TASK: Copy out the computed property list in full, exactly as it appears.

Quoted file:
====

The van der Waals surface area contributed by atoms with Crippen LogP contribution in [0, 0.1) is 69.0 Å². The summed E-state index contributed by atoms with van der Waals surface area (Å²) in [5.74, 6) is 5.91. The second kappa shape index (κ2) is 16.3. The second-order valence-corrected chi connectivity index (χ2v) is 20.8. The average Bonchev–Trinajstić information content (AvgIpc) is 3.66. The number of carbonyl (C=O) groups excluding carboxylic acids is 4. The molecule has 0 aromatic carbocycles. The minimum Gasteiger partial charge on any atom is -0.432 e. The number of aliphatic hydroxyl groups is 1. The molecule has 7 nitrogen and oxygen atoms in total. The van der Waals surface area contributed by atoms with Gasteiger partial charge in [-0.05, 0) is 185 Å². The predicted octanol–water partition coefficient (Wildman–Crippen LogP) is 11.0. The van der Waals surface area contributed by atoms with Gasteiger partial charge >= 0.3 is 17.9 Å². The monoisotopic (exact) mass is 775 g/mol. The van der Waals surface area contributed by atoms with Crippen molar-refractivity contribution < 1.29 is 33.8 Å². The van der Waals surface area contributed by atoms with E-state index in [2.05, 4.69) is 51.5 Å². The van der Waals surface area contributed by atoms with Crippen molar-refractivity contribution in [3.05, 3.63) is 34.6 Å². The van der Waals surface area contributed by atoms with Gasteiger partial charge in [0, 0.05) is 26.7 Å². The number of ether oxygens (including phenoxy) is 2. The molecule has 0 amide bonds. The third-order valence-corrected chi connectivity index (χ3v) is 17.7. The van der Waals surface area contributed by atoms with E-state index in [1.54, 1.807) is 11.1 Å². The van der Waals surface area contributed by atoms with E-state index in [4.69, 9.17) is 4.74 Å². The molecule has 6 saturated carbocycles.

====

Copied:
The van der Waals surface area contributed by atoms with Crippen LogP contribution in [0, 0.1) is 69.0 Å². The summed E-state index contributed by atoms with van der Waals surface area (Å²) in [5.74, 6) is 5.91. The second kappa shape index (κ2) is 16.3. The second-order valence-corrected chi connectivity index (χ2v) is 20.8. The average Bonchev–Trinajstić information content (AvgIpc) is 3.66. The number of carbonyl (C=O) groups excluding carboxylic acids is 4. The molecule has 0 aromatic carbocycles. The minimum Gasteiger partial charge on any atom is -0.432 e. The number of aliphatic hydroxyl groups is 1. The molecule has 7 nitrogen and oxygen atoms in total. The van der Waals surface area contributed by atoms with Gasteiger partial charge in [-0.05, 0) is 185 Å². The predicted octanol–water partition coefficient (Wildman–Crippen LogP) is 11.0. The van der Waals surface area contributed by atoms with Gasteiger partial charge >= 0.3 is 17.9 Å². The monoisotopic (exact) mass is 775 g/mol. The van der Waals surface area contributed by atoms with Crippen molar-refractivity contribution < 1.29 is 33.8 Å². The van der Waals surface area contributed by atoms with E-state index in [2.05, 4.69) is 51.5 Å². The van der Waals surface area contributed by atoms with Crippen molar-refractivity contribution in [3.05, 3.63) is 34.6 Å². The van der Waals surface area contributed by atoms with Gasteiger partial charge in [0, 0.05) is 26.7 Å². The number of ether oxygens (including phenoxy) is 2. The molecule has 0 amide bonds. The third-order valence-corrected chi connectivity index (χ3v) is 17.7. The van der Waals surface area contributed by atoms with E-state index in [1.54, 1.807) is 11.1 Å². The van der Waals surface area contributed by atoms with E-state index in [4.69, 9.17) is 4.74 Å². The molecule has 6 saturated carbocycles.